To conclude from the evidence that the cash in the bag was proceeds of the sale of a controlled substance, however, the jury would have been required to draw further inferences, beginning with an inference that the odor Carlos detected emanated from the cash.10 No evidence supports such an inference. The video shows the bag contained articles of clothing in addition to the two bundles of cash. On this record, the jury was required to speculate whether Carlos detected a scent on the bag itself, the cash or another of the bag's contents. Further speculation then was required to reach the ultimate conclusion that the cash was “acquired or derived directly or indirectly from, produced through, or realized through” the sale of illicit drugs.
Unlike in Granado, nothing else connects appellant with the sale of marijuana or another controlled substance.11 Even when cumulated with the evidence of the route appellant and Roberts were traveling, their reactions and responses to the trooper's questions, appellant's reluctance to admit to his possession of a large amount of cash, and the other circumstances the State finds incriminating,12 we cannot agree that the drug dog's alert allowed the jury reasonably to infer appellant's guilt of the charged offense beyond a reasonable doubt.13 The only direct evidence of the source of the cash appellant carried was that it came from the safe at his business in Detroit.14 The jury was free to disbelieve that story, but it could not substitute a conclusion, unsupported by facts, that the cash instead was derived from the sale of a controlled substance.15
We sustain appellant's fifth issue. Finding it dispositive of the appeal, we do not address his remaining issues. Tex.R.App. P. 47.1. Because we have found the evidence supporting the judgment of the trial court to be legally insufficient, we reverse the judgment and render a judgment of acquittal.
1. See Tex. Penal Code Ann. § 34.02(a)(1) (Vernon 2003). This provision states that a person commits an offense if the person knowingly acquires or maintains an interest in, receives, conceals, possesses, transfers, or transports the proceeds of criminal activity. “Criminal activity” means any offense, including any preparatory offense, that is classified as a felony under the laws of Texas or the United States or punishable by confinement for more than one year under the laws of another state. Tex. Penal Code Ann. § 34.01(1) (Vernon 2003).
2. As Trooper Ingle completed a warning for speeding, he received notification that appellant's license was suspended. He issued appellant a citation for driving with an invalid license.
3. The court also disallowed the State's efforts to elicit testimony from Torres that the dog's alert indicated “there is a scent there, that it was in close proximity to the money and how long the scent was there.”
4. Therefore, without expressing any opinion on appellant's contention in his first issue that the court erred under Crawford v. Washington, 541 U.S. 36, 124 S.Ct. 1354, 158 L.Ed.2d 177 (2004), by allowing the trooper to testify to statements made by his co-defendant Roberts, we have considered those statements in our legal sufficiency review.
5. In Hooper, the Court of Criminal Appeals further distinguished inferences from speculation, defining an inference as “a conclusion reached by considering other facts and deducing a logical consequence from them” and speculation as “mere theorizing or guessing about the possible meaning of facts and evidence presented.” The court noted that “[a] conclusion reached by speculation may not be completely unreasonable, but it is not sufficiently based on facts or evidence to support a finding beyond a reasonable doubt.” Hooper, 214 S.W.3d at 16.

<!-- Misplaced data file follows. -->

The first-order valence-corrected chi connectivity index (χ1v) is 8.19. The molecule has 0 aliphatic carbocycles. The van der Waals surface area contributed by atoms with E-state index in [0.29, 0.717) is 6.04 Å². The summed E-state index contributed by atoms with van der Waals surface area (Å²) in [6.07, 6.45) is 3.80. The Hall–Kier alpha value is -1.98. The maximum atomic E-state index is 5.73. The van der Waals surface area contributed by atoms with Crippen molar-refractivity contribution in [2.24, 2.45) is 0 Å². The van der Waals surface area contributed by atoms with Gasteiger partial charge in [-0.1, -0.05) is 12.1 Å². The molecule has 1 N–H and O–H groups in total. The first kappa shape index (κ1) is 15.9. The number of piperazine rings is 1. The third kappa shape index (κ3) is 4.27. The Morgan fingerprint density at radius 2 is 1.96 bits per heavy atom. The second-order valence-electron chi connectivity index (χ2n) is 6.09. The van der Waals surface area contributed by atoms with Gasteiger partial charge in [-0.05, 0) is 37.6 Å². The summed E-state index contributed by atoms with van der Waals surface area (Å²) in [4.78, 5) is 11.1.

6. Testimony and the video show the dog bit the bag and dragged it briefly. Deputy Torres testified that Carlos was trained to show an alert by scratching at the object of the alert, and had never before bitten to indicate an alert. When asked if the bite was an alert, he said, “To me it was. This is the first time that he had ever actually bitten anything looking for his toy.” Torres explained that the dog's toy was a short piece of plastic pipe the canine expected to be given as a reward. While Torres's testimony and the video do not inspire great confidence, viewing the evidence in the light most favorable to the verdict, the jury could have agreed the dog alerted on the bag.
7. Cf., e.g., State v. $11,014.00, 820 S.W.2d 783, 785 (Tex.1991) (in forfeiture case, dog handler testified that based on dog's reaction, money had been in recent close proximity to controlled substance).
8. Said another way, we will assume the jury reasonably could infer the dog alerted to the bag in accordance with his training and not for some other reason. Cf., e.g., $11,014.00, 820 S.W.2d at 785 (handler testified dog would not alert on money absent an odor from controlled substance).
9. Cf. Granado, 2006 WL 2466972 at *2 (drug dog alerted on trunk area of vehicle, where cash was found, but two officers also testified cash had a strong smell of marijuana).
10. The evidence presented at trial would not permit an inference as to whether the odor emanated from one bill or many among the $30,000.
11. See also Deschenes v. State, 253 S.W.3d 374 (Tex.App.-Amarillo 2008) (surveying case law in money laundering cases).
12. The State points, for example, to the “lived-in look” of the vehicle and the absence of clothing appropriate for a funeral.
13. See Hooper, 214 S.W.3d at 15-16 (civil law prohibition of “inference-stacking” does not apply to sufficiency analysis in criminal cases, but each inference drawn must find support in evidence).
14. Appellant did not testify. His wife testified the couple owned, through a corporation, two pet stores in Detroit, Michigan. The defense introduced a federal corporate income tax return for a corporation doing business as Discount Pet Supplies.
15. Trooper Ingle's statement that the cash was enough to buy a felony amount of marijuana or other controlled substance does not fill the evidentiary void. Even if the jury could infer from the evidence that the cash was intended to be used to buy marijuana or another controlled substance, that would not prove the cash was the proceeds of the sale of a controlled substance, under the definition of proceeds in the money laundering statute. See Tex. Penal Code Ann. § 34.01(4) (Vernon 2005). Cf. Tex.Code Crim. Proc. Ann. arts. 59.01(2)(B)(i), 59.02(a) (Vernon 2006-2007) (defining contraband subject to forfeiture to include property “used or intended to be used” in commission of certain felonies).
JAMES T. CAMPBELL, Justice.